The following preventive strategies for avoiding these laminitis scenarios are recommended:

- Manage and treat obesity and insulin resistance;

- Treat equine Cushing's disease and monitor regularly;

- Provide consistent farrier care;

- Regulate starch, sugar, and calorie intake;

- Avoid sudden feed changes;

- Gradually introduce a horse to new pasture; and

- Treat endotoxemia and systemic inflammation.

more on "reasons" for Laminitis: AAEP 2008: Causes of Laminitis

Other possible reasons for laminitis

Who is doing the research?

International Equine Podiatry Center, Versailles, KY

Scool of Veterinary Science - The University of Queensland Headed by Professor Chris Pollitt, also in charge of Australian Equine Laminitis Research Unit

Royal Veterinary College, London

Penn Veterinary School of Medicine

What is the state of that research?

What We Know About Laminitis

Laminitis Treatment: Natural Perspective by Joyce Harman DVM and Madalyn Ward DVM

Founder: Prevention & Cure the Natural Way, 2001 by Jaime Jackson (Star Ridge Publishing) Considered to be one of the most controversial yet written on the subject AND the most useful.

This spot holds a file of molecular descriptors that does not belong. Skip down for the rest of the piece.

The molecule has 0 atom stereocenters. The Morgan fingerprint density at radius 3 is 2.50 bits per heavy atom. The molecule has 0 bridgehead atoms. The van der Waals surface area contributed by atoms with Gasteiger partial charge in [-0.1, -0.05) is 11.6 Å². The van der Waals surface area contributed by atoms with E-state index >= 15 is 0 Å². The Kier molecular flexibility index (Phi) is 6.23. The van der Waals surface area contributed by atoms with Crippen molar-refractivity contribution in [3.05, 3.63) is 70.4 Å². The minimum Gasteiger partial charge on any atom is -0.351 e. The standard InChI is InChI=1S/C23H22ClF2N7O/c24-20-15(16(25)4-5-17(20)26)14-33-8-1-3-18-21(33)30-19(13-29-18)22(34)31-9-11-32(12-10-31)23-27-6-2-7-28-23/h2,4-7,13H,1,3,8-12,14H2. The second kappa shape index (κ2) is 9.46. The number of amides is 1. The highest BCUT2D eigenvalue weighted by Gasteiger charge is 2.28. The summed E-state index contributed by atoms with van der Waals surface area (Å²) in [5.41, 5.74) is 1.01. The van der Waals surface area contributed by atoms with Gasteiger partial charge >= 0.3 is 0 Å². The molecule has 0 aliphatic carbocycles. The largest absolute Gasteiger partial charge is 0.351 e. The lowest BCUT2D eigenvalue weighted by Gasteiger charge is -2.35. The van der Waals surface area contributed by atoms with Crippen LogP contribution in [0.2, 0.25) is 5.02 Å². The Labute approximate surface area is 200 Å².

Articles and studies

Various Articles on Laminitis from the International Equine Resource Center

Heparin Might Prevent Laminitis after Colic Surgery The Horse 9/27/09

Equine Metabolic Syndrome a Focus of Research The Horse 8/25/09

Hoof Radiographs The Horse 5/1/05

Laminitis risk Increased by Pasture Grass Sugars The Horse 6/29/09

Metformin a Therapy in Progress for Equine Insulin Resistance The Horse 5/25/09

Form and Function: Managing Chronic Laminitis The Horse 4/3/09

AAEP 2008: Causes of Laminitis The Horse 4/1/09

Laminitis: Cryotherapy Treatment in the Real World The Horse 3/27/09

AAEP 2008: Are Drugs Effective for Acute Laminitis? The Horse 3/18/09

Teff Hay for Foundered Horses: A Good Fit? The Horse 12/22/08

Forage Options for Special Needs Horses The Horse 11/8/08

Autumn Brings Challenges to Cushing's Diagnosis, Management The Horse 9/27/08

Diagnosing Insulin Resistance: Q&A with Researchers The Horse 8/31/08

The Science of Seasons Behind Laminitis, PPID The Horse 7/20/08

Potomac Horse Fever: Don't Ignore Fevers! The Horse 7/7/08 Potomac fever may lead to laminitis...

Inside the Laminitic Foot The Horse 7/1/08 ONE OF THE BEST ARTICLES - PLEASE READ